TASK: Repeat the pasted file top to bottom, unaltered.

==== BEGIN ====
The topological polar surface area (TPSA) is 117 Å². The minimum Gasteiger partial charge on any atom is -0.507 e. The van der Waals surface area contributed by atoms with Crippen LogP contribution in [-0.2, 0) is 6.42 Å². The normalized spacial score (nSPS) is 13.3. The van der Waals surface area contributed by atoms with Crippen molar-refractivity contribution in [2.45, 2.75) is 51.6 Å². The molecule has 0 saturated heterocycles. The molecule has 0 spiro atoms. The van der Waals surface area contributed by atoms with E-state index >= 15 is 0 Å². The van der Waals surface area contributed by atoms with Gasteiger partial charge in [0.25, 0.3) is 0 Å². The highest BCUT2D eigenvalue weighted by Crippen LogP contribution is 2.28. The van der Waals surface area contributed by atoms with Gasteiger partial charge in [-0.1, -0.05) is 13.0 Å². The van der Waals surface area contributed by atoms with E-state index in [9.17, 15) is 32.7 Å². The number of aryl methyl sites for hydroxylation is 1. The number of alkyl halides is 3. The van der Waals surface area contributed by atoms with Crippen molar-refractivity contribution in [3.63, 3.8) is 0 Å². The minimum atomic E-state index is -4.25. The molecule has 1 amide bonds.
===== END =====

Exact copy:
The topological polar surface area (TPSA) is 117 Å². The minimum Gasteiger partial charge on any atom is -0.507 e. The van der Waals surface area contributed by atoms with Crippen LogP contribution in [-0.2, 0) is 6.42 Å². The normalized spacial score (nSPS) is 13.3. The van der Waals surface area contributed by atoms with Crippen molar-refractivity contribution in [2.45, 2.75) is 51.6 Å². The molecule has 0 saturated heterocycles. The molecule has 0 spiro atoms. The van der Waals surface area contributed by atoms with E-state index >= 15 is 0 Å². The van der Waals surface area contributed by atoms with Gasteiger partial charge in [0.25, 0.3) is 0 Å². The highest BCUT2D eigenvalue weighted by Crippen LogP contribution is 2.28. The van der Waals surface area contributed by atoms with Gasteiger partial charge in [-0.1, -0.05) is 13.0 Å². The van der Waals surface area contributed by atoms with E-state index in [9.17, 15) is 32.7 Å². The number of aryl methyl sites for hydroxylation is 1. The number of alkyl halides is 3. The van der Waals surface area contributed by atoms with Crippen molar-refractivity contribution in [3.63, 3.8) is 0 Å². The minimum atomic E-state index is -4.25. The molecule has 1 amide bonds.